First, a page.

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Under the Bakul Tree : Can Ashim’s Choice Really Save his Family?

Experience the rustic beauty of Assam with Under the Bakul Tree by acclaimed author Mrinal Kalita, recipient of the Bal Sahitya Puraskar award. Follow Ashim’s journey as he faces tough choices and heavy responsibilities. Translated for the first time from the Assamese, Under the Bakul Tree is a coming-of-age tale that celebrates hope, determination, and the power of true friendship amidst the struggles of poverty and a flawed education system.​

Under the Bakul Tree
Under the Bakul Tree || Mrinal Kalita


Ashim lay sleepless on the bed. He was restless. The moonlight crept in through the slats in the reedmat wall and scattered on the opposite side. He could see the starry sky through the slats. Ashim didn’t like it in the slightest. He didn’t like the scattered moonlight floating inside the house and he found no beauty in the star-filled sky that appeared to him through the slats in the wall. The scattered moonlight looked like lumps on the skin of a leper! As the thought crossed his mind, he felt a sudden jolt in his body. He felt as if he was becoming mentally ill.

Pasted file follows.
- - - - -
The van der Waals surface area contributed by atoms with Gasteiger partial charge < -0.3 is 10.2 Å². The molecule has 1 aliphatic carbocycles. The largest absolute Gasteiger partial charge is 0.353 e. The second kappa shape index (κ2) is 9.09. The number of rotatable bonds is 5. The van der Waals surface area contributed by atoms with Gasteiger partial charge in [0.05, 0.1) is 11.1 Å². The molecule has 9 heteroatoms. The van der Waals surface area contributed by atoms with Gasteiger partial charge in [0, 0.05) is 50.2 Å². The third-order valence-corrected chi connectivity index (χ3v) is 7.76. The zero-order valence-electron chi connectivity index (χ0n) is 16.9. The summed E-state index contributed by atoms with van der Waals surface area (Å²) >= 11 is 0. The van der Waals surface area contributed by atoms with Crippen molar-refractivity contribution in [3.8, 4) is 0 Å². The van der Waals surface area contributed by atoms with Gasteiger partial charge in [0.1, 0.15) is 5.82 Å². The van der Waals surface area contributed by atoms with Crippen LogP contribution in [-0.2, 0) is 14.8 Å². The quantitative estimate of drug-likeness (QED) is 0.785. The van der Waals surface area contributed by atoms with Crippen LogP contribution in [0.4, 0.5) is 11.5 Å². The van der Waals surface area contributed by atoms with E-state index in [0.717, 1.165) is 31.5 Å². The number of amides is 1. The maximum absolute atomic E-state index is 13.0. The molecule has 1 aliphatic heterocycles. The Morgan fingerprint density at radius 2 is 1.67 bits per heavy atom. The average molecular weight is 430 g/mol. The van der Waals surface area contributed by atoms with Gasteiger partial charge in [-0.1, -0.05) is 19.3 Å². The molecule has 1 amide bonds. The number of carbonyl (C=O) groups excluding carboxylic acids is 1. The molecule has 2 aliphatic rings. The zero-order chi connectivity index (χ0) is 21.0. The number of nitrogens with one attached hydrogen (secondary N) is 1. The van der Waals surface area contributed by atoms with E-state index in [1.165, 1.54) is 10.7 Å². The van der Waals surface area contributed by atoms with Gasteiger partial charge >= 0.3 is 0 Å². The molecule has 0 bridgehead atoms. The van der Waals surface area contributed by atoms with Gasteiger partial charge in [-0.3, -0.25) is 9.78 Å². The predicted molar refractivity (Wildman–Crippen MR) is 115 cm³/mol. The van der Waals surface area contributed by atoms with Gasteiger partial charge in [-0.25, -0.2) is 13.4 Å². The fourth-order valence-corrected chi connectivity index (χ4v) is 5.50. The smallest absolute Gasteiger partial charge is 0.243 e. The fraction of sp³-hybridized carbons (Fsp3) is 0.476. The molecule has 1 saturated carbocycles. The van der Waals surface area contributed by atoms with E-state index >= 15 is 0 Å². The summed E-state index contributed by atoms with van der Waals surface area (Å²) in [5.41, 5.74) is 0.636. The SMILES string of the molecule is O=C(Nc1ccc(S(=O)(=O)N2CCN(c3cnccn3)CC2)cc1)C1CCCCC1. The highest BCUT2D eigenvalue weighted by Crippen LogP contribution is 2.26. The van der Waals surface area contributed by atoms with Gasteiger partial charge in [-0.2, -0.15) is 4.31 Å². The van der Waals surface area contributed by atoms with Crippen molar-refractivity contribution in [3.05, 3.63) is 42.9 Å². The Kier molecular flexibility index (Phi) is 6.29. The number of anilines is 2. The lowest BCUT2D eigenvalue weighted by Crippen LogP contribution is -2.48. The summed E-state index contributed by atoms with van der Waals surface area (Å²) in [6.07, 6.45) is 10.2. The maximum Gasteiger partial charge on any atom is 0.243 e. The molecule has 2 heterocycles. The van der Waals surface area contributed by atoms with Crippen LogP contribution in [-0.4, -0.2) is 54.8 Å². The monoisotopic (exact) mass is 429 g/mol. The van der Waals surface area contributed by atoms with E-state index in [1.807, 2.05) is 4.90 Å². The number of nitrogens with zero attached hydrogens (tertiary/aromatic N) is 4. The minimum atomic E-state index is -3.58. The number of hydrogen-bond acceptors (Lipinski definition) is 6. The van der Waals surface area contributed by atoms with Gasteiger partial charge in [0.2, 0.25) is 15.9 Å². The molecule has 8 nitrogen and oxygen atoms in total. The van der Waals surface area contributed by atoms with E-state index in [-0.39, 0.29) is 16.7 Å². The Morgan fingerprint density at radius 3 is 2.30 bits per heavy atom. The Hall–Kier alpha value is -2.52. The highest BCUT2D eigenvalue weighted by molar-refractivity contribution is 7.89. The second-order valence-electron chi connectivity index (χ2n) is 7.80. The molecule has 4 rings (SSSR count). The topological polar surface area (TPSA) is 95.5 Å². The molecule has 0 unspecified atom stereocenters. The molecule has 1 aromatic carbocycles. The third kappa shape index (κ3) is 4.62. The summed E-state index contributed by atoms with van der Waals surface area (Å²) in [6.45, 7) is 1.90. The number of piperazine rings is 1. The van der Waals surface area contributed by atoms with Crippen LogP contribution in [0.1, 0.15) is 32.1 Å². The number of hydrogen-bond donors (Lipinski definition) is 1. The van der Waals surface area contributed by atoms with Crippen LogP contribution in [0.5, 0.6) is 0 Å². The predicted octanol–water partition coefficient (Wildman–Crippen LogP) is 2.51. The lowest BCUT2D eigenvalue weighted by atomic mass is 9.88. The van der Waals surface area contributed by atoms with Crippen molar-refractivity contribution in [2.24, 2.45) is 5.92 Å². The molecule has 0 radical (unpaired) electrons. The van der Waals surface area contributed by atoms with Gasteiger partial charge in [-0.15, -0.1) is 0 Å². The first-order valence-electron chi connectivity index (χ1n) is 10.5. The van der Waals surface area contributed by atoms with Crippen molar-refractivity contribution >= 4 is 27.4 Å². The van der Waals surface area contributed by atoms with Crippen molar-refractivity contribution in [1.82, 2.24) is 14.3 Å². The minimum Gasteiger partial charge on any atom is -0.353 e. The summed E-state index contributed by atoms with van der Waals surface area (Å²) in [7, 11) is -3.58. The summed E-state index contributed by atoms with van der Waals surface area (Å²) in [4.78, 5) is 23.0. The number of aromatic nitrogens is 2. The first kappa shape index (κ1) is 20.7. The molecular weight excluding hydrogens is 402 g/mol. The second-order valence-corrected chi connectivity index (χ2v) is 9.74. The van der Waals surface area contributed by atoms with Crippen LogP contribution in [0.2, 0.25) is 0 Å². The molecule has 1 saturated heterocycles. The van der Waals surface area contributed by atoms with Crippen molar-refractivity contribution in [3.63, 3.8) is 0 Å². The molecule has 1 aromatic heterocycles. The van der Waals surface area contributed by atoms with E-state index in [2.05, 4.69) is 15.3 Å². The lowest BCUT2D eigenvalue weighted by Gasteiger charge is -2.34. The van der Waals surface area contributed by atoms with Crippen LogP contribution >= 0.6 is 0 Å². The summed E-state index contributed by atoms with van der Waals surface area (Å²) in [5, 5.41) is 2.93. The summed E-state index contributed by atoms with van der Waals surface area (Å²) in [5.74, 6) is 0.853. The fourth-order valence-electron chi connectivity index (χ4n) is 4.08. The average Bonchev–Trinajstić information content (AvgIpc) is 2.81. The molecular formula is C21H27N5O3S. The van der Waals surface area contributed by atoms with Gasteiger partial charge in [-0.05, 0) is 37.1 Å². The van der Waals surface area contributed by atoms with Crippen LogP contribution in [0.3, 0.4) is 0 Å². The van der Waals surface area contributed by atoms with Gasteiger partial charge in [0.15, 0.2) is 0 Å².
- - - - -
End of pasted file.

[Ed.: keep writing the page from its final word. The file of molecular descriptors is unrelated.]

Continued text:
For the last few days, he had been thinking about the same thing over and over again. But he couldn’t arrive at a decision. He turned to look at the face of his Deuta, his father, who was fast asleep beside him on the same cot. He then looked at his mother and sister who were sleeping on the next cot. He could see their pale, rundown faces in the moonlight. An acute pang of pain filled his heart. His feelings towards his mother and sister were always very clear. However, that was not the case with his father. He was never quite at ease around him. And, of course, he didn’t know whether to feel sorry for his father or be angry at him. Whenever he had to face him, a kind of uneasiness weighed Ashim down.